Holy Orders: Deacons and Bishops
Assisting in Christ’s mission to go and make disciples
Deacon Harold Burke-Sivers 0
The relationship between the bishop and deacons goes back to the earliest days of the Church. In the Acts of the Apostles, it was the bishops who ordained the first seven deacons when they “prayed and laid hands on them” (Acts 6:6). It is through the bishop that the deacon receives the authority to exercise his ministry.
While it is true that deacons assist parish priests, which is what most parishioners see deacons doing on a daily basis, his primary ministerial responsibility in assisting the bishop with his duty of evangelization takes place outside the parish: in the encounter with widows, atheists, prisoners, the indifferent, the indigent, the homeless, racists, the fallen away, the disenfranchised — those who neither attend Mass nor are enrolled in the parish. These are people on the margins, who have fallen through the cracks, who no one sees, who live in the shadows.
Simply said, deacons can reach people the parish priest cannot. After encountering the marginalized and sharing the Gospel, the deacon, like the friends of the paralytic on the stretcher in Luke’s Gospel, brings them to the healing ministry of the priest.
The ordination rites of both bishops and deacons indicate their intimate connection with the Gospels. At an episcopal ordination, two deacons hold the Book of the Gospels opened and above the head of the soon-to-be bishop. After the prayer of consecration and the anointing with the sacred chrism, the consecrating bishop hands the Book of the Gospels to the newly ordained bishop saying, “Receive the Gospel and preach the word of God with all patience and sound teaching.” The placing of the Book of the Gospels illustrates that the preaching of the Word of God is the preeminent obligation of the office of bishop.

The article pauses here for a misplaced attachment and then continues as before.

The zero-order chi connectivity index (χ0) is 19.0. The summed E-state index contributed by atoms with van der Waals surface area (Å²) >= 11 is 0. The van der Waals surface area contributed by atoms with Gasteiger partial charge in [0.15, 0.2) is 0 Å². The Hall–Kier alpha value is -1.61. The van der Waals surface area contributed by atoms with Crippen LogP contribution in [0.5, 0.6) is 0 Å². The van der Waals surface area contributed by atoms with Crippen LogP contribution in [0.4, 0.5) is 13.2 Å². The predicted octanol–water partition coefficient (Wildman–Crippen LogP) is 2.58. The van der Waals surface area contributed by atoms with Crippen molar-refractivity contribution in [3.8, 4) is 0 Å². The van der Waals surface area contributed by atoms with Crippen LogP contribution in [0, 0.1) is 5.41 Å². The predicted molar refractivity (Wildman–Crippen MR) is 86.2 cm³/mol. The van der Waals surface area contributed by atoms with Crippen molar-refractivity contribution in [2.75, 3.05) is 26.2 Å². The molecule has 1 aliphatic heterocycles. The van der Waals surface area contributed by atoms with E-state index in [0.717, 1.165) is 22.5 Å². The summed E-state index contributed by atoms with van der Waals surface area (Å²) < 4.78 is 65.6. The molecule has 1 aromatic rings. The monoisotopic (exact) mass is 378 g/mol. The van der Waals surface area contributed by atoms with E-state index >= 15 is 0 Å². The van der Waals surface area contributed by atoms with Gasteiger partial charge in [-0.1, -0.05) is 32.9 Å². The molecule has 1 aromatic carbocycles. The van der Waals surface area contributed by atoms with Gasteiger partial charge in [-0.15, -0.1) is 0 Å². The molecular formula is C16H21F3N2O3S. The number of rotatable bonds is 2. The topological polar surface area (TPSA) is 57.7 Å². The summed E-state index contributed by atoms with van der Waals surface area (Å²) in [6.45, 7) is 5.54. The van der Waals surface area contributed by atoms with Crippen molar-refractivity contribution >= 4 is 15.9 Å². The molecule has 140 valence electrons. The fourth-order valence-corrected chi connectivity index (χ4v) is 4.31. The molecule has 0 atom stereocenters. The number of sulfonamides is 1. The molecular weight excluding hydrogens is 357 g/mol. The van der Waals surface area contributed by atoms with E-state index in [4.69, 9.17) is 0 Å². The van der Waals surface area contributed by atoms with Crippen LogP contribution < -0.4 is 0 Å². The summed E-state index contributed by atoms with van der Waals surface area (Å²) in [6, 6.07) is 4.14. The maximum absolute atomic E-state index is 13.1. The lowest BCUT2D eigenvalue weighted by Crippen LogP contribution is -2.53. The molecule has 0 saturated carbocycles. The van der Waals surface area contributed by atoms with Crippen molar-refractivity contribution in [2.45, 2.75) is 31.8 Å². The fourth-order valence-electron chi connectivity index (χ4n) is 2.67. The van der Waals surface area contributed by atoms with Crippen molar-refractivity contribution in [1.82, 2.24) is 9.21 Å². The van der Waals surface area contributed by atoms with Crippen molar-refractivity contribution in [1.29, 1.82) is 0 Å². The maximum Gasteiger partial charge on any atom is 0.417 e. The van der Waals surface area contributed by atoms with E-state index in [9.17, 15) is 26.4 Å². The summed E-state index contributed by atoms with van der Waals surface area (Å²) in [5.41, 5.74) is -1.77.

The bishop, whom Christ has called and filled with the Holy Spirit like the apostles on the day of Pentecost, assisted by deacons, will follow Our Lord’s example by preaching the Good News in this “crooked and perverse generation” (Phil 2:15) that is awaiting the Living Word that will stir the dried, dead bones of an anemic culture.
At diaconal ordinations, the bishop prays over the deacon who will be entrusted with the ministry of the word. After invoking the Holy Spirit upon the ordinands, the bishop continues, “Lord, send forth upon him the Holy Spirit, that he might be strengthened by the gift of your sevenfold grace to carry out faithfully the work of the ministry.” After being vested with the stole and dalmatic, the Book of the Gospels is placed in the hands of the deacon by the bishop, saying: “Receive the Gospel of Christ, whose herald you have become. Believe what you read, teach what you believe, and practice what you teach.” The nexus between the two ordination rites (episcopal and diaconal) is the mandate to preach the Gospel.
“When he is ordained, a deacon is commanded by his Bishop, the successor of the apostles, to preach the Gospel. This brings about a change deep in his being. The deacon’s physical breath is now inspired by the Holy Spirit so that what he will preach and teach will not sound like a mere human voice. From that moment on, the deacon’s preaching and teaching must be the voice of Christ” (Archbishop Roberto O. González Nieves, “The Permanent Diaconate: Its Identity, Functions, and Prospects”).
This is the heart of the deacon’s service ministry that is strengthened by the gift of the Holy Spirit in ordination. This same Spirit inspired our brothers Stephen and Philip to boldly preach the truth of the Gospel in love. Ennobled by sacramental grace, the deacon, with humility and charity, helps the bishop continue Christ’s mission to go and make disciples, thereby sharing in his sacramental, apostolic ministry.
DEACON HAROLD BURKE-SIVERS serves at Immaculate Heart of Mary Catholic Church in Portland, Oregon.